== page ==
Home comforts key to Jonny Gray signing new Glasgow deal
With his existing deal with Glasgow Warriors due to expire at the end of the current campaign, a player of that calibre was always going to attract interest from the millionaire clubs of European rugby. But, in the end, it was not a great surprise to learn yesterday that the 23-year-old second-row had put pen to paper on a two-year contract extension with his hometown outfit which will keep him at Scotstoun until at least May 2020.
He is a product of the city and is passionate about the club. The Warriors is where his professional career began, it is where he feels he belongs and it is where he has absolute clarity about how he fits into the overall structure.
Gray is very serious about his rugby and very serious about his development. With a World Cup looming around the corner in 2019, he knows he will be well looked after at Scotstoun, which will in turn give him the best possible chance to be a key man in what has the potential to be a successful tournament for the national team.
His big strength is his industry and his willingness to put his body on the line, and the set-up inside this country means that his coaches will be able to save him from himself by rationing his game time.
A bigger salary was almost certainly on the cards elsewhere, but time is on his side and if he continues to develop as an all-round player during the next two years as he has done in the last four years since signing his first professional contract in 2013, then his market value is only going to go in one direction.
“I am very happy to be at Glasgow, it is a place I love, it is the place I am from. I feel when I run out I represent more than just myself,” he said.
“Cambuslang, the club that got me here, I represent them … my family, my friends, my Gran. It gives me a real buzz to play in front of them and the fans – who are crazy, mental. It is great. When you speak to them, they are just good people.
“I’ve got a lot to learn and it’s great the coaches we’ve got here because they can sit down and give you one-on-ones and provide advice on what you need to work on. You get Dan [McFarland – the Scotland forwards coach] coming in to work on lineout stuff – which might be minor detail – but it’s all part of a great environment.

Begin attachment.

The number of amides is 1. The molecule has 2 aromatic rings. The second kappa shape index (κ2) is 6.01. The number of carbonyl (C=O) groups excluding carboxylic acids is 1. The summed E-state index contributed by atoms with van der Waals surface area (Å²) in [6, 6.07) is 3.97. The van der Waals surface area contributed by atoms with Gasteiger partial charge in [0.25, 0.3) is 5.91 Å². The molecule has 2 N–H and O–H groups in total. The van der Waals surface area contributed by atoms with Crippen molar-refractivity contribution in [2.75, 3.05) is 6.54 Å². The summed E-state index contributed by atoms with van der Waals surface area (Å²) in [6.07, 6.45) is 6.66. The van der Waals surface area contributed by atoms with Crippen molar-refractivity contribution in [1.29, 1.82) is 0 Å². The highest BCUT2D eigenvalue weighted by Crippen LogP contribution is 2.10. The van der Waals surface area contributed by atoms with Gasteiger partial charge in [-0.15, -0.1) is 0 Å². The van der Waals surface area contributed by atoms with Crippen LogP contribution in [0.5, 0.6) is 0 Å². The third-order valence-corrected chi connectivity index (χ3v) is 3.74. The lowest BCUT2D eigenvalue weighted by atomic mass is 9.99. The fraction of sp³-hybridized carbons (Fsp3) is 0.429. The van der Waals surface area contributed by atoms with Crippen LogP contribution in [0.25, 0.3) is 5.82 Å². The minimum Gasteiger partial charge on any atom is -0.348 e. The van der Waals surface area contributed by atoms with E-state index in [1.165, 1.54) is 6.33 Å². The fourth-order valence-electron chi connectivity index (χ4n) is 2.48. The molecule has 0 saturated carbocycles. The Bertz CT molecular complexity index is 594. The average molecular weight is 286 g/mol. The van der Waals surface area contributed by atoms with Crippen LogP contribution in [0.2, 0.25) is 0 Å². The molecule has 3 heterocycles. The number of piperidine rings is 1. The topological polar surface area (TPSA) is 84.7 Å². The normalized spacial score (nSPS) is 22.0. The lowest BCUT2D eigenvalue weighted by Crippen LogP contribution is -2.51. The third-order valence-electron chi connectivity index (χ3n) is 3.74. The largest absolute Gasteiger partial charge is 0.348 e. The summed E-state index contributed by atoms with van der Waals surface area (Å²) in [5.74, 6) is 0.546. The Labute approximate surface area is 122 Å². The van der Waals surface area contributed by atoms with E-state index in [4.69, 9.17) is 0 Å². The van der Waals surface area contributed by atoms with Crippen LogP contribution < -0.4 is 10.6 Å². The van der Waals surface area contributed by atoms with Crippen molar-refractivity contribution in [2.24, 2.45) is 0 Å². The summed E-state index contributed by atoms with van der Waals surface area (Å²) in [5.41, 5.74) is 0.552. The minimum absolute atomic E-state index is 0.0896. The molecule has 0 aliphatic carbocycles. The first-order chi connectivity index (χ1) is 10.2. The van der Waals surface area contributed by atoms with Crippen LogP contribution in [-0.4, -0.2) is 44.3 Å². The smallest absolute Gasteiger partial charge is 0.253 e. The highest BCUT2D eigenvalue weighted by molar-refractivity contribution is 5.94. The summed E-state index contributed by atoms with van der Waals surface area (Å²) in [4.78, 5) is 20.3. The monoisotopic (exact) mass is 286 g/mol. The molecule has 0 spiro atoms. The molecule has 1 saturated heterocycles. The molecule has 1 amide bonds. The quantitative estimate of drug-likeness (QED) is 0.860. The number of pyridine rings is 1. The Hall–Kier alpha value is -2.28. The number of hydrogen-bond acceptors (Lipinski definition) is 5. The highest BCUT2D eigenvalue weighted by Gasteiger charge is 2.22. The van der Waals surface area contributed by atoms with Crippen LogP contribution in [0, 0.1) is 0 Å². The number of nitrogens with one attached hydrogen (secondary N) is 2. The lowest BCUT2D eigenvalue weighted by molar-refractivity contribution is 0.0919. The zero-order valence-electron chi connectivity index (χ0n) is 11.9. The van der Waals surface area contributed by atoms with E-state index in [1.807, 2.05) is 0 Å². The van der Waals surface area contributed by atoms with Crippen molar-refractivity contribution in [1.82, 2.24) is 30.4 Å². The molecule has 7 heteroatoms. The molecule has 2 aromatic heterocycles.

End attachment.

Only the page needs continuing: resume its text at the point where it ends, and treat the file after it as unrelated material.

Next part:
“The physios mean you get very well looked after. The same with the strength and condition guys, when I had my wrist injury at the start of the season I got to sit down with them and set my own goals, it was one of those conversations about where they thought I was and where I thought I was. It was great to hear different ideas, some things did not work, some did.”
A big money switch to Bristol – who are on course for promotion to the Premiership and have shown their determination to ensure this return to the top flight will be a permanent arrangement by making All Blacks utility back Charles Piutau the world’s top earning player – was the most persistent rumour. But, it turns out, was well wide of the mark.
“There was interest from other clubs, Bristol was not one of them,” he volunteered, without prompting.
Glasgow will lose one of their stars in the summer when Finn Russell, pictured, heads off to Racing 92, but the retention of Gray along with scrum-half Ali Price and Fijian livewire Niko Matawalu in recent weeks suggests they are making a pretty decent fist of retaining the nucleus of the squad which has won all ten of their Guinness Pro 14 games so far this season.
That record goes on the line on Saturday evening when arch-rivals Edinburgh are on the agenda at BT Murrayfield. “It’s going to be a big game. It’s very exciting. When you look at Edinburgh and the quality they’ve got and how well they’ve gone – they play some class rugby and are firing at the moment – so it is going to be very tough, but we’re looking forward to it,” concluded Gray.